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WASHINGTON – When the Supreme Court issued its latest campaign finance decision last month, the justices lined up in a familiar way. The five appointed by Republican presidents voted for the Republican National Committee, which was a plaintiff. The four appointed by Democrats dissented.

That 5-4 split along partisan lines was by contemporary standards unremarkable. But by historical standards it was extraordinary. For the first time, the Supreme Court is closely divided along party lines.

The partisan polarization on the court reflects similarly deep divisions in Congress, the electorate and the elite circles in which the justices move.

The deep and often angry divisions among the justices are but a distilled version of the way American intellectuals – at think tanks and universities, in opinion journals and among the theorists and practitioners of law and politics – have separated into two groups with vanishingly little overlap or interaction. It is a recipe for dysfunction.

The perception that partisan politics has infected the court’s work may do lasting damage to its prestige and authority and to Americans’ faith in the rule of law.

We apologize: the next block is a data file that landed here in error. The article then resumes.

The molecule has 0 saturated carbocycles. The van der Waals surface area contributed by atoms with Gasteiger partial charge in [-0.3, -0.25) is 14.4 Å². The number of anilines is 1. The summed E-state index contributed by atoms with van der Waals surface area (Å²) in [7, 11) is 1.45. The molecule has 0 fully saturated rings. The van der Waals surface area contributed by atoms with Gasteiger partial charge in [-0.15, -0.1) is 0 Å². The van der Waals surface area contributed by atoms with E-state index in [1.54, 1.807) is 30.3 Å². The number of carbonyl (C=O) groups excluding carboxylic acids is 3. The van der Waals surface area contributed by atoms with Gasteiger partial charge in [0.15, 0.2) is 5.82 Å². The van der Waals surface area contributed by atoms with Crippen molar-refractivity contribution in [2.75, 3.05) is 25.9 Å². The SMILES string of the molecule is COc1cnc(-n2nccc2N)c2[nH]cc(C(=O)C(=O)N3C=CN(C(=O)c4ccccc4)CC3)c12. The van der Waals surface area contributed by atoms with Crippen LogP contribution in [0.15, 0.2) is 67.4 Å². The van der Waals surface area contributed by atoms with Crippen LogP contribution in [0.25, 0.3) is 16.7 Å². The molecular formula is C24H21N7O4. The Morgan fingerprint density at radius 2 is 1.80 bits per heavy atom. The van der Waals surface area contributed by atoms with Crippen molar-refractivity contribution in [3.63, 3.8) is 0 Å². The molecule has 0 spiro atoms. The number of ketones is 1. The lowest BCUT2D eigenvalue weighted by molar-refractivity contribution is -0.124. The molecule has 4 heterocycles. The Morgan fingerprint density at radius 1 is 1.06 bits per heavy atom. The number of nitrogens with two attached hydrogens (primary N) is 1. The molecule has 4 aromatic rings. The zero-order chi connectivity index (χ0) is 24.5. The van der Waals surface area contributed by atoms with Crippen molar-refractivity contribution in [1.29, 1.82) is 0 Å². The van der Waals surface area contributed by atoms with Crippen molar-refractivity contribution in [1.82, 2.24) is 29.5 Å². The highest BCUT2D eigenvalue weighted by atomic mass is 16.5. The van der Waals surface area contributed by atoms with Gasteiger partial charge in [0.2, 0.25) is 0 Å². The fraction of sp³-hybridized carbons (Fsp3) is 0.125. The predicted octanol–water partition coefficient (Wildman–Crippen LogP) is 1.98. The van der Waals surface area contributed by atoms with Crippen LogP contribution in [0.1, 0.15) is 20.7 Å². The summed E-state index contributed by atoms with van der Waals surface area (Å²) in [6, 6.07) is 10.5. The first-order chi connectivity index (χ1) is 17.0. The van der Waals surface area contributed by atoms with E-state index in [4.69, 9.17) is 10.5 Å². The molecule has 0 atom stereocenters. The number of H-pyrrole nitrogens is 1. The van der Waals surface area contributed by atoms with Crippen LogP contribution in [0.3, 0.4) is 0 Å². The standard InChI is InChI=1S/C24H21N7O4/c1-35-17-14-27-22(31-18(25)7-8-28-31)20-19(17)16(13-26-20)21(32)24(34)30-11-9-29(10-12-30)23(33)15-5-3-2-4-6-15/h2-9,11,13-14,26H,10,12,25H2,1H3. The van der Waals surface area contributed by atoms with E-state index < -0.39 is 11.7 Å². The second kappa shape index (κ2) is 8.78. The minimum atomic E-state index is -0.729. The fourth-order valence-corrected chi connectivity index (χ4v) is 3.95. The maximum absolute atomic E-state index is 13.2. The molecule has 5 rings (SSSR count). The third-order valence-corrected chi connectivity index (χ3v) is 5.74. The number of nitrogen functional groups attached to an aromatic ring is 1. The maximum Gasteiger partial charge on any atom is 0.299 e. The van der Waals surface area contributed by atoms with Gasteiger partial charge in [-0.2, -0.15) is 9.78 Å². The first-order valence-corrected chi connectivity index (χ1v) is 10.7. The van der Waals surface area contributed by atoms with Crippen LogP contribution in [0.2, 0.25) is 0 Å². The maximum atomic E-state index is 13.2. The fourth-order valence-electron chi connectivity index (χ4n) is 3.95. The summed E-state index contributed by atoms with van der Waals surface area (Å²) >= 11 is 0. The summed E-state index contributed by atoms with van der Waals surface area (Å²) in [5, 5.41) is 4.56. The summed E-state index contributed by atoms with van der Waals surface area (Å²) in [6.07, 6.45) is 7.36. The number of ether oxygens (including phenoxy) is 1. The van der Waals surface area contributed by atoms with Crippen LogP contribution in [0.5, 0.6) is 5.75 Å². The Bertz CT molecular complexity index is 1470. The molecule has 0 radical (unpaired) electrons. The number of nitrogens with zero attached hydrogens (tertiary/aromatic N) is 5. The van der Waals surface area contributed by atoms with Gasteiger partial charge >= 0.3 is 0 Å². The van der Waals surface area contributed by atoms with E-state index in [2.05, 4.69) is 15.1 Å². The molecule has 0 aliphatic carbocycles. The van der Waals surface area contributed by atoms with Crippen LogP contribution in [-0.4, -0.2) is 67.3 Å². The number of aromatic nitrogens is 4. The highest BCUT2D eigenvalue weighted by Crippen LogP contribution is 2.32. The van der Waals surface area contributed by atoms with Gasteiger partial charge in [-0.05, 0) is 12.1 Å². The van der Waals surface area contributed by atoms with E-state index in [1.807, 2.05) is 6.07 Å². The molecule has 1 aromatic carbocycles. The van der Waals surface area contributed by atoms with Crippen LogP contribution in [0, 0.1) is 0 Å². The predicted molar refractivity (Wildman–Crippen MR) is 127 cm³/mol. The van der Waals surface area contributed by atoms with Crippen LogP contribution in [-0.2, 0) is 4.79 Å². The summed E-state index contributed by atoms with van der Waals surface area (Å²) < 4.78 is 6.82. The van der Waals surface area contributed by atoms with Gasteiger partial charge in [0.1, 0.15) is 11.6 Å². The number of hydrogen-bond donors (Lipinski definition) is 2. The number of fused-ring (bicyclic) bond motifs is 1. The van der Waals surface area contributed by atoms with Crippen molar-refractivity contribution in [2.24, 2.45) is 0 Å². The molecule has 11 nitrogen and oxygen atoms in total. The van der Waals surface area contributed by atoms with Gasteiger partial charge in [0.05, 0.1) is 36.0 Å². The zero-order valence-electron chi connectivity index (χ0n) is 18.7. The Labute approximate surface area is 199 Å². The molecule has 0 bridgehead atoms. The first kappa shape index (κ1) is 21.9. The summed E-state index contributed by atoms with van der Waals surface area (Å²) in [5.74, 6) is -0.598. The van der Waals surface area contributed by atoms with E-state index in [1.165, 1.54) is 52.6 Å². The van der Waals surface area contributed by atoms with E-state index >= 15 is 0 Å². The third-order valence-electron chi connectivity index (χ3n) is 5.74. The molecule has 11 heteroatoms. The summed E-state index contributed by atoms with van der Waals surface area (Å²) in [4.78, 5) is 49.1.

“An undesirable consequence of the court’s partisan divide,” said Justin Driver, a law professor at the University of Texas, “is that it becomes increasingly difficult to contend with a straight face that constitutional law is not simply politics by other means, and that justices are not merely politicians clad in fine robes. If that perception becomes pervasive among today’s law students, who will become tomorrow’s judges, after all, it could assume a self-reinforcing quality.”

Presidents used to make nominations based on legal ability, to cater to religious or ethnic groups, to repay political favors or to reward friends. Even when ideology was their main concern, they often bet wrong.

Three changes have created a courthouse made up of red and blue chambers. Presidents care more about ideology than they once did. They have become better at finding nominees who reliably vote according to that ideology. And party affiliation is increasingly the best way to predict the views of everyone from justices to bank tellers.

It tells you more than gender, age, race or class, a 2012 Pew Research Center study found. And the gap between the parties is now larger than at any time in the survey’s 25-year history.

“Polarization is higher than at any time I’ve ever seen as a citizen or studied as a student of politics,” said Kay L. Schlozman, a political scientist at Boston College.

Supreme Court nominations were never immune from political considerations. But many factors used to play a role.